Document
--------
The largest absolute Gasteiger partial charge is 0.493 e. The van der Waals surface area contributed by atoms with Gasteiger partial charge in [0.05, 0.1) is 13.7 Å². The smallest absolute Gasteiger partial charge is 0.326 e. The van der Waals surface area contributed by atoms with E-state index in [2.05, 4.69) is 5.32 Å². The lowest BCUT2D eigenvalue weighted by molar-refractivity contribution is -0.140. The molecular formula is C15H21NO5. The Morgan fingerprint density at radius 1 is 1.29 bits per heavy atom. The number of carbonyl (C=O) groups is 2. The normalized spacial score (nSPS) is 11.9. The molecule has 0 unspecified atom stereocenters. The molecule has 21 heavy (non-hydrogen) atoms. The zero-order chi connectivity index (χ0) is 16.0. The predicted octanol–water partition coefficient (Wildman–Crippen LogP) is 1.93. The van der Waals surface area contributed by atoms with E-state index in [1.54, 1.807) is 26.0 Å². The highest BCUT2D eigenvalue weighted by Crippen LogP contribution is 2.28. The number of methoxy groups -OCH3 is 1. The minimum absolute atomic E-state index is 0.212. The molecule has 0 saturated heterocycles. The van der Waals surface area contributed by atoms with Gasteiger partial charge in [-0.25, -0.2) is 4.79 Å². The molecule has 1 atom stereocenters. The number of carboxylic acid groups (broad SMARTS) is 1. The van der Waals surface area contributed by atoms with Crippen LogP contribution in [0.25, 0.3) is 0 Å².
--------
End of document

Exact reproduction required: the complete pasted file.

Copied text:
The largest absolute Gasteiger partial charge is 0.493 e. The van der Waals surface area contributed by atoms with Gasteiger partial charge in [0.05, 0.1) is 13.7 Å². The smallest absolute Gasteiger partial charge is 0.326 e. The van der Waals surface area contributed by atoms with E-state index in [2.05, 4.69) is 5.32 Å². The lowest BCUT2D eigenvalue weighted by molar-refractivity contribution is -0.140. The molecular formula is C15H21NO5. The Morgan fingerprint density at radius 1 is 1.29 bits per heavy atom. The number of carbonyl (C=O) groups is 2. The normalized spacial score (nSPS) is 11.9. The molecule has 0 unspecified atom stereocenters. The molecule has 21 heavy (non-hydrogen) atoms. The zero-order chi connectivity index (χ0) is 16.0. The predicted octanol–water partition coefficient (Wildman–Crippen LogP) is 1.93. The van der Waals surface area contributed by atoms with E-state index in [1.54, 1.807) is 26.0 Å². The highest BCUT2D eigenvalue weighted by Crippen LogP contribution is 2.28. The number of methoxy groups -OCH3 is 1. The minimum absolute atomic E-state index is 0.212. The molecule has 0 saturated heterocycles. The van der Waals surface area contributed by atoms with Gasteiger partial charge in [-0.25, -0.2) is 4.79 Å². The molecule has 1 atom stereocenters. The number of carboxylic acid groups (broad SMARTS) is 1. The van der Waals surface area contributed by atoms with Crippen LogP contribution in [0.25, 0.3) is 0 Å².